Sports and Spanish
In addition to translation and interpretation, Monse is majoring in sport management. She’s a catcher on the Red Raider softball team and served as the captain of an intramural dodgeball team composed of her softball teammates. She’s also part of Northwestern’s FUTURES program for first- and second-year students of color.
Even though my high school softball coach is a Northwestern alum, I was going to attend another college because I thought NWC was too close to home. But then Chris Nachtigall, Northwestern’s softball coach, started talking to me and I started leaning more toward Northwestern. I really like the people here and the professors are awesome. It’s small but still big enough that I can meet new people throughout the school year. And being close to home is convenient for laundry!
Covering the bases
I like sports. Many college students major in business, but I wanted to do something other than general business so I went into sport management. My older sister convinced me I should also major in translation and interpretation because she knew that knowing Spanish would benefit me professionally. My dream job would be using my bilingual skills and interpreting for professional baseball players. That would be awesome.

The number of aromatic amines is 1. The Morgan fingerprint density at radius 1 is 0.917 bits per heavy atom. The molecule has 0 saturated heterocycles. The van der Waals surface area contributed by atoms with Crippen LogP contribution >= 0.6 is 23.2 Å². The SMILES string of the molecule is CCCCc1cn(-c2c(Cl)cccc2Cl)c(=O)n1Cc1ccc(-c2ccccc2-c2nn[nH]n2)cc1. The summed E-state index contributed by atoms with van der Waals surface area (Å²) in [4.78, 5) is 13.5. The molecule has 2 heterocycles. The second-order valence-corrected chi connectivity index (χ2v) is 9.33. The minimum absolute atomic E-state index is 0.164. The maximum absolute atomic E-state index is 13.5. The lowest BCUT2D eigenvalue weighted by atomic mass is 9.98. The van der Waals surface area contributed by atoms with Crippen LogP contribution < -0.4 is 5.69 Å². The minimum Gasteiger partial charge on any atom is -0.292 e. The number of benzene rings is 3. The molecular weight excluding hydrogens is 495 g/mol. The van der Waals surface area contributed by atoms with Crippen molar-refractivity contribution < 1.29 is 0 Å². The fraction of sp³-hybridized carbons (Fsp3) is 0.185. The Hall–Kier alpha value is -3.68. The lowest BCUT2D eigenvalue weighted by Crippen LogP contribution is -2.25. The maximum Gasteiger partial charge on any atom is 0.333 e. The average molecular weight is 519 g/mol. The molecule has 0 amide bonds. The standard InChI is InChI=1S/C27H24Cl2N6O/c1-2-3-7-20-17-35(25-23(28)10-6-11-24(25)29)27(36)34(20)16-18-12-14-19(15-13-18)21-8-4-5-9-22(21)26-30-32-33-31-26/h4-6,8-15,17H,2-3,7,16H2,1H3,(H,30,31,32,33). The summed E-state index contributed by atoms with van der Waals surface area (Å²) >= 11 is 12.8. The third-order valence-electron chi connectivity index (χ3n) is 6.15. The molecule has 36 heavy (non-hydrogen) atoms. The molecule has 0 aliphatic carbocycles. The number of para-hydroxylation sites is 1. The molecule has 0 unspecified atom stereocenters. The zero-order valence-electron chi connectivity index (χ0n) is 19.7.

My parents were both born in Mexico and I grew up speaking Spanish at home. I started learning English when I went to preschool or kindergarten. I’m not perfect at Spanish. Sometimes I consider English my first language just because it comes more naturally now. After I started school, the only time I would speak Spanish was at home with my parents. Everything else—my school, friends—was in English.
The Spanish grammar classes I’ve had have been helpful because my dad taught me how to read and write Spanish when I was younger. In our interpretation classes I’m learning vocabulary for interpreting in a courtroom. And I’m also getting experience interpreting during chapel. Interpreting for a total of 3 hours during the semester is a requirement for class. I look forward to Professor Clark’s stories about his life and experiences growing up in Ecuador, and Professor Koene is like a dictionary with an answer to everything. Even though they’re really smart, they’re not intimidating. I feel like I can ask them anything.